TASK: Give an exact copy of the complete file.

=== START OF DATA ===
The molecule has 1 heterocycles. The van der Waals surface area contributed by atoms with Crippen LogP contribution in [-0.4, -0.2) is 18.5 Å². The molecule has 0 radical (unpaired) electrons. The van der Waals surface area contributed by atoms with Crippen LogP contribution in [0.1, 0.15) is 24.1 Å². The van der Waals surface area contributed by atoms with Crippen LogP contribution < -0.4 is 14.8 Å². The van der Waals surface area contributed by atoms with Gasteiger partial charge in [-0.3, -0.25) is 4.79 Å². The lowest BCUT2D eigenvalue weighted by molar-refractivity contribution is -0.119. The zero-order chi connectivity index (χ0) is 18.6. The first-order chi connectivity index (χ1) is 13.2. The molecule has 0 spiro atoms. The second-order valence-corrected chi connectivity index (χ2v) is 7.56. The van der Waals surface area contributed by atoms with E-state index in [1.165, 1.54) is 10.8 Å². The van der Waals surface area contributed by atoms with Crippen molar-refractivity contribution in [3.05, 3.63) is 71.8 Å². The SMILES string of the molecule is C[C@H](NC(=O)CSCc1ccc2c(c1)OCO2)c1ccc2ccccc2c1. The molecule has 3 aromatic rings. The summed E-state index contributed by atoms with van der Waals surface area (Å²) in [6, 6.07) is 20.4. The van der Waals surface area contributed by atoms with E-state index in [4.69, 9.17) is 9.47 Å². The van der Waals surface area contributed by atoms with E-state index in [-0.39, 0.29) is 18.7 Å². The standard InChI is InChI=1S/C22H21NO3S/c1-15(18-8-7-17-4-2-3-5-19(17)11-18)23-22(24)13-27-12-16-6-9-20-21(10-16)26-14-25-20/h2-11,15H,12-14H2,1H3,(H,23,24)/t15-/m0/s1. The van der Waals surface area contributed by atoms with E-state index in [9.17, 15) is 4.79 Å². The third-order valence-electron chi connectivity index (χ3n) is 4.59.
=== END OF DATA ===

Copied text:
The molecule has 1 heterocycles. The van der Waals surface area contributed by atoms with Crippen LogP contribution in [-0.4, -0.2) is 18.5 Å². The molecule has 0 radical (unpaired) electrons. The van der Waals surface area contributed by atoms with Crippen LogP contribution in [0.1, 0.15) is 24.1 Å². The van der Waals surface area contributed by atoms with Crippen LogP contribution < -0.4 is 14.8 Å². The van der Waals surface area contributed by atoms with Gasteiger partial charge in [-0.3, -0.25) is 4.79 Å². The lowest BCUT2D eigenvalue weighted by molar-refractivity contribution is -0.119. The zero-order chi connectivity index (χ0) is 18.6. The first-order chi connectivity index (χ1) is 13.2. The molecule has 0 spiro atoms. The second-order valence-corrected chi connectivity index (χ2v) is 7.56. The van der Waals surface area contributed by atoms with E-state index in [1.165, 1.54) is 10.8 Å². The van der Waals surface area contributed by atoms with Crippen molar-refractivity contribution in [3.05, 3.63) is 71.8 Å². The SMILES string of the molecule is C[C@H](NC(=O)CSCc1ccc2c(c1)OCO2)c1ccc2ccccc2c1. The molecule has 3 aromatic rings. The summed E-state index contributed by atoms with van der Waals surface area (Å²) in [6, 6.07) is 20.4. The van der Waals surface area contributed by atoms with E-state index in [4.69, 9.17) is 9.47 Å². The van der Waals surface area contributed by atoms with E-state index in [-0.39, 0.29) is 18.7 Å². The standard InChI is InChI=1S/C22H21NO3S/c1-15(18-8-7-17-4-2-3-5-19(17)11-18)23-22(24)13-27-12-16-6-9-20-21(10-16)26-14-25-20/h2-11,15H,12-14H2,1H3,(H,23,24)/t15-/m0/s1. The van der Waals surface area contributed by atoms with E-state index in [9.17, 15) is 4.79 Å². The third-order valence-electron chi connectivity index (χ3n) is 4.59.